We kicked off 2010 with a collection of speculative visions of tomorrow. (In honor of this occasion I hosted the show dressed up as late-career Orson Welles, when he hosted the sensationalist Nostradamus documentary.)
We screened clips from a few futuristic favorites (including THE APPLE, FUTUREWORLD and BUCK ROGERS), then Jay Stern presented an edited-down video of JUST IMAGINE, a 1930 talkie that shows us what life would be like in 1980. (The film featured a lot of prohabition jokes.)
Daily Show writer Elliott Kalan shared a photo-essay on the 1939 World’s Fair. Elliott featured surprising details and photos of the world’s largest cash register — but he also got at the heart of the World’s Fair’s sorrow.
Continuing with the 1930’s promise of tomorrow, M. Sweeney Lawless gave us the ultimate profile of ELEKTRO the Moto-Man. Elektro was the star-attraction of the ’39 Fair, but after the Fair ran out of money and shut down, Elektro became the world’s first has-been robot.
We moved onto the 1950’s with the promise of exciting advances in automobiles, highways, homes and luxury devices. Special thanks to Matt Novak (editor of Paleofuture.com) for suggesting some of these clips…
Continuing with the march of progress, we featured a slide-show by Seth Porges (technology editor for Popular Mechanics.) Seth shared some of the more outrageous predictions made by his employer over the years.
After that we welcomed a very special guest to the show: Psychic Jane Doherty. Before the show started, we asked audience members to submit questions about life in the future, and Jane would tell us what we could expect. The segment revealed that we would see a woman president in the United States, a vegetarian fast-food chain will be established by 2015 (it will start in New York or California), within this decade a lot of questions will be answered about finding a cure for cancer (we will find a cure!) And finally, Jane answered a question about whether there’s any truth to the prophecy that 2012 will bring the end of the world. Jane has communicated with Mayan Elders and explained that they do not believe 2012 is the end, rather there will be a shift in consciousness. (EDITOR’S NOTE: They were half-right.)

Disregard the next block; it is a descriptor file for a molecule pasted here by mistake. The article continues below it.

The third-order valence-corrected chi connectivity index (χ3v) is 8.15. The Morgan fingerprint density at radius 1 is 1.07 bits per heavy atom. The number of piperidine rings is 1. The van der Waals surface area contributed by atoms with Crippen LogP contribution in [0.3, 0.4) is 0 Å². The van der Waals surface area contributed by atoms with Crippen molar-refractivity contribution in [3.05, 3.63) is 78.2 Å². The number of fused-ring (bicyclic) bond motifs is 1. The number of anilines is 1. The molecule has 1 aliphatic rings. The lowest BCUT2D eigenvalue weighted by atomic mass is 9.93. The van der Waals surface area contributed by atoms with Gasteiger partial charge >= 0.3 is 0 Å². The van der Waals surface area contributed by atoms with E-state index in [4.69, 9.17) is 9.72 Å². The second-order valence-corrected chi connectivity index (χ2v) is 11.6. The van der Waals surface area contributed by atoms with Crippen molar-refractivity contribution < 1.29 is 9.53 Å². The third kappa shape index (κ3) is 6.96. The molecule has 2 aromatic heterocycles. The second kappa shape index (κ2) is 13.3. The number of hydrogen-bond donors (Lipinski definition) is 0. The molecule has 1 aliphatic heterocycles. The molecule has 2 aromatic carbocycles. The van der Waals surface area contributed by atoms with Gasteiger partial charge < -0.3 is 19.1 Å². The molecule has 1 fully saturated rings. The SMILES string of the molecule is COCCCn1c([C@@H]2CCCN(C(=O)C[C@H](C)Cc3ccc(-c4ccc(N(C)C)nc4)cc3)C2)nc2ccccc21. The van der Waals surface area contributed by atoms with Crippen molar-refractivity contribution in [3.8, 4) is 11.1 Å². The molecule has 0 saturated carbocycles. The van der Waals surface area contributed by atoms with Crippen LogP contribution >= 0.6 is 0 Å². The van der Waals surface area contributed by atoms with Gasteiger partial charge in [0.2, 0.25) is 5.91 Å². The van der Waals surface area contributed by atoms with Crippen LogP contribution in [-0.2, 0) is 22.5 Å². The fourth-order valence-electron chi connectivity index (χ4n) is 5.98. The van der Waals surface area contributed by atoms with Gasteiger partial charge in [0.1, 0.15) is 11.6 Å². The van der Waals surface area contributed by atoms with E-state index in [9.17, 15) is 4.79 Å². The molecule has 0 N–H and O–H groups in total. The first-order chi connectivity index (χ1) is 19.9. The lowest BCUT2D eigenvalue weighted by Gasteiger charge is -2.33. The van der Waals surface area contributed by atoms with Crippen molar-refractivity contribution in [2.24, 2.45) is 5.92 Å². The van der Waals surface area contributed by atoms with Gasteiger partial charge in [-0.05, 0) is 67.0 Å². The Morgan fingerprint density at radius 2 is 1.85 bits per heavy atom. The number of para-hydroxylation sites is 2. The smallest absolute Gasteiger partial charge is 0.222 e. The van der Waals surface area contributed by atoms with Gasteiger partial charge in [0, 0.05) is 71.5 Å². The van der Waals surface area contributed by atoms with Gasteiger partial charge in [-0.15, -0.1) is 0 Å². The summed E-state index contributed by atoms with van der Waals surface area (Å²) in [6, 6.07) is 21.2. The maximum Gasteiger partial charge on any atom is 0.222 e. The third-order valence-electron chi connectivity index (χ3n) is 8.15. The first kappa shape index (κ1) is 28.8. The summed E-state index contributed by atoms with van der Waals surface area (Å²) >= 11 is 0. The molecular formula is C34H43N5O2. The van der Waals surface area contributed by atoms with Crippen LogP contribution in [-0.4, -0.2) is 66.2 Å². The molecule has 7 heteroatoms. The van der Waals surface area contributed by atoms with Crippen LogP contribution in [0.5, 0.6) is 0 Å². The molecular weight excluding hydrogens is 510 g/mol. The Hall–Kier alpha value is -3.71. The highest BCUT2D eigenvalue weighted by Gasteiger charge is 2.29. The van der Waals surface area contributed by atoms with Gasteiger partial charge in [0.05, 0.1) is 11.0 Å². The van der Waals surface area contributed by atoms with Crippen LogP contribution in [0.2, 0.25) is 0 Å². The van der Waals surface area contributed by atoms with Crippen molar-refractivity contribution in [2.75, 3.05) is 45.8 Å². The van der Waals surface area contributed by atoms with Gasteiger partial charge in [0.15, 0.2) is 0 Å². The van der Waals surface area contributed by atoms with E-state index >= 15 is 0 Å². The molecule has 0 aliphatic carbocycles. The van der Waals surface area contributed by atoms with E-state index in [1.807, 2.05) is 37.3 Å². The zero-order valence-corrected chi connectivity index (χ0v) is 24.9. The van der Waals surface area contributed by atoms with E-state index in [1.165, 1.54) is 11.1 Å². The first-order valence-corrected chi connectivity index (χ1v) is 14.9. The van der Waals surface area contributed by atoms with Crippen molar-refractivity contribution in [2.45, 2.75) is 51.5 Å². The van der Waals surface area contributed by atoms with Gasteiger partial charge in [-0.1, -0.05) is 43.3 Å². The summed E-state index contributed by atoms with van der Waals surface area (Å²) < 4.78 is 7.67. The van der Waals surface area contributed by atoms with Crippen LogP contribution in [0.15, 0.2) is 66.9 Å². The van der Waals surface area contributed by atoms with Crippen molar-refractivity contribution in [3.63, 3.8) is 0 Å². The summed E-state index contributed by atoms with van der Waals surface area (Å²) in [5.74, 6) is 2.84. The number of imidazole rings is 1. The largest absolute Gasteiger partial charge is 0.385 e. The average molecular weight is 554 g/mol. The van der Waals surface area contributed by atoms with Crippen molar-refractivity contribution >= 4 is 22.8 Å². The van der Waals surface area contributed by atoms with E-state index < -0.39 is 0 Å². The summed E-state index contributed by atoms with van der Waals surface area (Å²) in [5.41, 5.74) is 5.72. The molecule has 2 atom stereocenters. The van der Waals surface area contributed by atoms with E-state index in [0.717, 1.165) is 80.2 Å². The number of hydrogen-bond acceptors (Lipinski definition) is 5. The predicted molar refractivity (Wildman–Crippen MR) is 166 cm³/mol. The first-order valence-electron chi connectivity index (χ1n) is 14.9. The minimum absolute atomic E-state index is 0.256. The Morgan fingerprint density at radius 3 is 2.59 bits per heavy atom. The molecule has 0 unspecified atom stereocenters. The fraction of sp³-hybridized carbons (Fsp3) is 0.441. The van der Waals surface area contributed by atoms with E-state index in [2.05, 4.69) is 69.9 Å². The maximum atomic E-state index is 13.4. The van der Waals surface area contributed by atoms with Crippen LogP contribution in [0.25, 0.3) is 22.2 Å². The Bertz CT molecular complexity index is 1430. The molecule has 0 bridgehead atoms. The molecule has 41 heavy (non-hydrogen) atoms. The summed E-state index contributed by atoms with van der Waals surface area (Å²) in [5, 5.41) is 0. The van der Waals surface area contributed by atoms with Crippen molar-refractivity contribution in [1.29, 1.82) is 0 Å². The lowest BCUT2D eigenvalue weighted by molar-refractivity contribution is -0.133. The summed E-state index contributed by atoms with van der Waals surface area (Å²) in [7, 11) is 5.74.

We watched clips from a NOSTADAUMS documentary: The Man Who Saw Tomorrow; the 1981 movie featured re-enactments of past events, plus dramatizations of things that hadn’t happened yet.
For a thematic treat, we served a heaping helping of DIPPIN’ DOTS – the ice cream of the future! The good people of Dippin Dots donated enough cryogenically frozen ice cream for each and every audience member. During the snack break, Kevin looked at five futures predicted by Saturday Morning Cartoons, including Thundarr the Barbarian, The Partridge Family 2200 A.D. and the worst Bugs Bunny cartoon I’ve ever seen.
At this point we delved into the darker possibilities of tomorrow. The amazing Kriota Wilberg (aka The Cinematologist) addressed the topic of Mutants in the future. Kriota dealt with the overthrow of the human population, viral vampirism, genetic engineering, hypertrichosis (aka Wolfman disease) and more!
Our penultimate guest was a favorite, Tenebrous Kate, who edited together this very special video about lessons learned from the 1982 Italian post-nuke favorite The New Barbarians (aka Warriors of the Wasteland).
Our final guest was the first person we thought to book for this event: Scott Christian Carr, a writer/filmmaker/and author of post-apocalyptic fiction.
Scott started his segment by asking the audience a thought-provoking question “If you survive the end of the world, who do you want by your side?” Scott answered that the one person you’d want more than anyone is your brother — and then he shared a scene from his original film The Nuke Brothers. Then we watched a montage Scott edited (with his brother Jeremy) looking at the theme of “Loneliness in the Future”.
Oh, it was a splendid evening of oddball entertainment, super-cold ice cream, and fantastical futures.
Meg’s essay on ELECTRO:
Watch excerpts from THE MAN WHO SAW TOMORROW:
Read Kriota’s essay on mutants